Winter Survival Guide for Drivers: Prepping Your Car for Winter

By Chantel Wakefield 10/16/2023 4:00pm

Winter check written on road lane

Quick Tips About Driving in Winter Weather

  • Replace all-season tires withsnow tires for improved traction control, braking, and overall performance.
  • Prepare an emergency kit, including an ice scraper, gloves, blankets, and non-perishable snacks.
  • Learn how to recognize and safely navigate icy roads.
  • Maintain vehicle fluid and fuel levels and know how cold weather affects your car’s battery.

If you live in a region with harsh cold and heavy snowfall in the winter, it’s essential to prepare your car for the season. Snowy weather conditions can bring new hazards and challenges to your usual route. The right tires, proper driving techniques, vehicle upkeep, supplies, and storage considerations can mean the difference between a car that goes the distance and one that always needs service. This snow survival guide for drivers explains various ways to prepare your car for winter. 

Switch to Winter Tires

Winter tires help keep you steady on the road in multiple ways. They offer better traction control, shorten your braking distance, help you turn more smoothly, and more. Additionally, the materials used in winter tires stay more flexible in cold temperatures, helping ensure you keep in contact with the road.  

According to Goodyear, the best time to swap your all-season tires with snow tires is in November — “from Thanksgiving to Tax Day.” Select the appropriate size and load rating for your vehicle and stay on top of the regular maintenance and inspections for peak performance throughout the season. 

While all-season tires can be driven in snowy road conditions, snow tires are highly recommended for improved handling, braking, and traction control.

Pack a Winter Car Kit

A well-stocked cold-weather car kit can make emergency situations less stressful. Keep your supplies organized and easily accessible in your vehicle in case of a severe weather event that leaves you stranded. Everyone will have different needs, but consider including items like these:  

  • Antifreeze – Keep your fluid levels full to help regulate your car’s temperature. 
  • Blankets – Keeping warm is essential if your car’s heating system fails.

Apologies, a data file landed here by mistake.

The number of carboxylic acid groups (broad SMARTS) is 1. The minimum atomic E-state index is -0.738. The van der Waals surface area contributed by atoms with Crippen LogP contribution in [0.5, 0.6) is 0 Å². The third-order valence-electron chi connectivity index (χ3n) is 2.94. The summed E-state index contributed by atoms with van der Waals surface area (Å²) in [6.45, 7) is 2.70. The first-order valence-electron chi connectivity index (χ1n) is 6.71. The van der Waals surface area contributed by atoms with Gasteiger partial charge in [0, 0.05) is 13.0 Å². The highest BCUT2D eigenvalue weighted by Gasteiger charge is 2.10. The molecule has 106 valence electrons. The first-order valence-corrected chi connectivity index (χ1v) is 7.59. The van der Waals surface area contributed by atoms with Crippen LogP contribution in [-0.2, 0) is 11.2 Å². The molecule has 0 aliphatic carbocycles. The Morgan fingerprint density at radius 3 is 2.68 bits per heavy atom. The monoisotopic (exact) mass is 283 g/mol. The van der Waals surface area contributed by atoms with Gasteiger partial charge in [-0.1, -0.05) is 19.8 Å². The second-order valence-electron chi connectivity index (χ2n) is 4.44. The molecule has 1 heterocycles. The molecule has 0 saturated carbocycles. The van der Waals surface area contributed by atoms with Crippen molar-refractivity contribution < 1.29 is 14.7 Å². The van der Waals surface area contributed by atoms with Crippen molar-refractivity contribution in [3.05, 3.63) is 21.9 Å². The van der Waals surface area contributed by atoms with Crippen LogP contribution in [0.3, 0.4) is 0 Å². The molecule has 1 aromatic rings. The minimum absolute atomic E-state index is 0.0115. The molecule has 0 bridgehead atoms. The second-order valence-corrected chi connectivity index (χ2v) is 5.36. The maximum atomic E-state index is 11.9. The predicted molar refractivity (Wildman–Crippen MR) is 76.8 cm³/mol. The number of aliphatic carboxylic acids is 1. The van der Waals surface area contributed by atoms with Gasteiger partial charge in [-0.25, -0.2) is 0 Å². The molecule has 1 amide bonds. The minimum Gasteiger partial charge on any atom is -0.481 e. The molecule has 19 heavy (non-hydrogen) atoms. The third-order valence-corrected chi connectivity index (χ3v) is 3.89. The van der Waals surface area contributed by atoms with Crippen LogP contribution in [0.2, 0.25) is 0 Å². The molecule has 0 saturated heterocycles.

• Duct tape – This can help patch and temporarily repair various issues. 
  • Extra clothes – If you have to leave your vehicle, a change of clothes and sturdy boots may come in handy. 
  • First-aid supplies – Don’t forget bandages, gauze, skin ointments, etc.  
  • Flashlights, LED road flares – Snow flurries can obstruct your view as well as that of other drivers, even if it’s light outside. A flashlight is especially helpful for making roadside repairs in the dark. Don’t forget the extra batteries. 
  • Gloves – Protect your hands from the elements when you’re stranded. 
  • Ice scraper – Use this to clear the windshield and windows of snow and ice. 
  • Microfiber cloths – Have cloths or absorbent towels for cleanup as needed. 
  • Portable phone charger – In case you need to call for help, always have a way to power up your mobile device. 
  • Shovel – Use a small shovel to clear a path and help dig out of mushy ditches. 
  • Snacks – Have small food items stocked to keep hunger at bay while waiting for help. 
  • Snow brush – Make sure your view of the road is unobstructed, and remove snow from the car hood, roof, and trunk lid. 
  • Tire pressure gauge – Check your levels often because cold weather can adversely affect your tire pressure.
  • Tool kit – Packing a basic tool kit ensures you can always change a bolt or troubleshoot when needed.
  • Water – Have bottled water on hand for drinking and other purposes in and around the vehicle. 

For severe weather, consider adding: 

  • Fire extinguisher